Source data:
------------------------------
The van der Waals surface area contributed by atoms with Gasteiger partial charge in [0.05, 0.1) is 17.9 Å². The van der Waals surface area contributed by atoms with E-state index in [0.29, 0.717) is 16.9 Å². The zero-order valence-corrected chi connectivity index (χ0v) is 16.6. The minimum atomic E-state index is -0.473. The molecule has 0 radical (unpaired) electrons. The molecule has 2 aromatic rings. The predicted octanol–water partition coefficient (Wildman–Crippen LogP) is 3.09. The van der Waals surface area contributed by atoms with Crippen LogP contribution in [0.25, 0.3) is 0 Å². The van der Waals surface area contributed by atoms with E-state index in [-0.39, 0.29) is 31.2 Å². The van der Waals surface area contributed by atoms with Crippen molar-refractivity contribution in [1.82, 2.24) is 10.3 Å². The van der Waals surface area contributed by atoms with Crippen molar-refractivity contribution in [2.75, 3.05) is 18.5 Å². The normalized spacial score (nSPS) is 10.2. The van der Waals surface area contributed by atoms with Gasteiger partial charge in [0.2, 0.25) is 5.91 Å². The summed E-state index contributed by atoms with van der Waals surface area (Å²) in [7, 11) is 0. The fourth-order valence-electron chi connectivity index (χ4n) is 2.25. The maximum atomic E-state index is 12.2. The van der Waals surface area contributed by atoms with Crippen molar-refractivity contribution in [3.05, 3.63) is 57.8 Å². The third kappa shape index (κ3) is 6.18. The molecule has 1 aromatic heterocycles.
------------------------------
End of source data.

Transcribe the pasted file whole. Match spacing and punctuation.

The van der Waals surface area contributed by atoms with Gasteiger partial charge in [0.05, 0.1) is 17.9 Å². The van der Waals surface area contributed by atoms with E-state index in [0.29, 0.717) is 16.9 Å². The zero-order valence-corrected chi connectivity index (χ0v) is 16.6. The minimum atomic E-state index is -0.473. The molecule has 0 radical (unpaired) electrons. The molecule has 2 aromatic rings. The predicted octanol–water partition coefficient (Wildman–Crippen LogP) is 3.09. The van der Waals surface area contributed by atoms with Crippen LogP contribution in [0.25, 0.3) is 0 Å². The van der Waals surface area contributed by atoms with E-state index in [-0.39, 0.29) is 31.2 Å². The van der Waals surface area contributed by atoms with Crippen molar-refractivity contribution in [1.82, 2.24) is 10.3 Å². The van der Waals surface area contributed by atoms with Crippen molar-refractivity contribution in [2.75, 3.05) is 18.5 Å². The normalized spacial score (nSPS) is 10.2. The van der Waals surface area contributed by atoms with Gasteiger partial charge in [0.2, 0.25) is 5.91 Å². The summed E-state index contributed by atoms with van der Waals surface area (Å²) in [7, 11) is 0. The fourth-order valence-electron chi connectivity index (χ4n) is 2.25. The maximum atomic E-state index is 12.2. The van der Waals surface area contributed by atoms with Crippen molar-refractivity contribution in [3.05, 3.63) is 57.8 Å². The third kappa shape index (κ3) is 6.18. The molecule has 1 aromatic heterocycles.